ECHNOLOGY IS THE THREAD THAT CONNECTS EACH
component of my theme this year, “People. Prod- ucts. Process.” And, of all the innovations being made in technology, the Internet of Things (Io T) is the one that has given us the most disruption—and the most opportunity. So much has been written about the Io T during the past few years; it has become a growing topic of conversation both in the workplace and outside of it. It is a complex idea, but to boil it down into the simplest definition: It’s all about connectivity: connecting devices to the Internet and to one another and then using the data produced to make better decisions. The Io T is not a fad. It is not going to be a buzzword for a while and then fade away. It’s a major shift in how we live because the Io T has become mainstream. In late 2016 Amazon announced that its holiday sales of the Echo, the Alexa-controlled speaker and the online giant’s entry into the Io T applica- tions at home, were nine times what they were the year before. That is an enormous amount of growth. To use this technology to our advantage, a shift in thinking is required. Distributors need to think about the whole cycle—from the beginning and how data is used, to how much we can handle and how fast we can process and analyze it, to the final step, which is where and how deci- sions are made. This is more than being better informed and being more efficient by automating business processes; it is a fundamental change in capability that provides un- precedented opportunities in business integration and customer connection. The real value that we can get is be- ing able to gather critical data and leverage it. The ability to analyze this information in real time is a game-changer for business. Those who act now can be in the position to capitalize on this strategic opportunity, especially with commercial and industrial customers. It can also provide the opportu- nity to improve internal processes to make them more effi- cient and reduce operational costs. Customer expectations are only going to increase due to the explosion of information available on the Internet. They will expect distributors to know their needs and pro- vide customized solutions to resolve problems quickly. With an increase in a tech-savvy cus- tomer base, the Io T is proving to require more inside sales support, not less. At Springfield Electric, we are seeing an increased call volume on connected devices. Connected devices such as the common lighting dimmer switch, smart time clocks, and variable-speed drives have added to the complexity in support requests. Those that can field a trained inside team to address the Io T ecosystems of connected products may experience profound growth in the years to come. The NAED Strategic Technology Com- mittee has been working on a new white paper on this very topic.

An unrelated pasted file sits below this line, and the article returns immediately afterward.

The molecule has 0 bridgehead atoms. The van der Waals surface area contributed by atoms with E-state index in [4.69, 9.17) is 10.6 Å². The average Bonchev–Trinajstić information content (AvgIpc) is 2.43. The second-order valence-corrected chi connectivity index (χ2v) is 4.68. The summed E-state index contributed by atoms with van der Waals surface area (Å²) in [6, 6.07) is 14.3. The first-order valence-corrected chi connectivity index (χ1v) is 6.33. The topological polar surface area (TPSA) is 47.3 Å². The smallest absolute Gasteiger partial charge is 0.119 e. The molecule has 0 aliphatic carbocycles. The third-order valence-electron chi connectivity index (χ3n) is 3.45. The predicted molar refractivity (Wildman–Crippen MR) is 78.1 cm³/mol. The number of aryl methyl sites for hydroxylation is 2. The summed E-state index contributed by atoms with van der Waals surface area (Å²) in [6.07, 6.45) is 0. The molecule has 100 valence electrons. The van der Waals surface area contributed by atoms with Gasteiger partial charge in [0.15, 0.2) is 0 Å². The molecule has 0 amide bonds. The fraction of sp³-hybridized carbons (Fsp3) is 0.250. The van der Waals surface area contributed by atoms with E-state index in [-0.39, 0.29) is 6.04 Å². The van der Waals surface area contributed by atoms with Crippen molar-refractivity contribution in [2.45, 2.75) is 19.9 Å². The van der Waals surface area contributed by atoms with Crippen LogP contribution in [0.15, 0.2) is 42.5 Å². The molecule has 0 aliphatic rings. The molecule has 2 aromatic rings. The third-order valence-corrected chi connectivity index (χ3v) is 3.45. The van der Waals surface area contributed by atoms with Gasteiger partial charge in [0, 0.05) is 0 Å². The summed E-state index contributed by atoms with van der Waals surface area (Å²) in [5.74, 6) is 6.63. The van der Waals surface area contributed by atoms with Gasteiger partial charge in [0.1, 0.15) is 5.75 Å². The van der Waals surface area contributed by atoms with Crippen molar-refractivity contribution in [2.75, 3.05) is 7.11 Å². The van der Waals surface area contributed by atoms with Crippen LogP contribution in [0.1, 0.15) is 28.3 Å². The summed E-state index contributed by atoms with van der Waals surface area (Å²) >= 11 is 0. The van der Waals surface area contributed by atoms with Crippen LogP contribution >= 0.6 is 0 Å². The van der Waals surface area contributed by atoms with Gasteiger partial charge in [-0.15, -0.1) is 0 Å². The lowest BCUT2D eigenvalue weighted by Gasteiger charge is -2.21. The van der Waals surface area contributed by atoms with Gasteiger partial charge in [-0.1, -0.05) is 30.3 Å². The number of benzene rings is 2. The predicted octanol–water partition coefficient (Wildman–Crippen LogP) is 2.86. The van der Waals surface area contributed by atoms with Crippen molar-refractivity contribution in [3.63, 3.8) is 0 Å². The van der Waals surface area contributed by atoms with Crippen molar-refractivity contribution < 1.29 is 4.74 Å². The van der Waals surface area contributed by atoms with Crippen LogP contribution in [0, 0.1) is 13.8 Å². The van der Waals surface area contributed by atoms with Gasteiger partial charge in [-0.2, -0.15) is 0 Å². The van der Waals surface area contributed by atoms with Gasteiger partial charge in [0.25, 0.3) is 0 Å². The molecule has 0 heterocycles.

The Internet of Things for Distributor Executives
, the 18th paper in the Executive Guide series, offers a look at how distributors can use the Io T as a competitive advan- tage in both offering new products and services to their customers and using the data collected through the Io T to help operate more efficiently. To learn more about the Io T, download the white paper at naed.org/strategictechnology. ;
is executive chairman of Springfield Electric Supply, Springfield, Ill. Reach him at firstname.lastname@example.org.
ELECTRICAL DISTRIBU TOR
• Oct. 17
IT’S ALL ABOUT
The Io T is not a fad. This is not going to be a buzz- word for a while and then fade away. It’s a major shift in how we live because the Io T has become mainstream.
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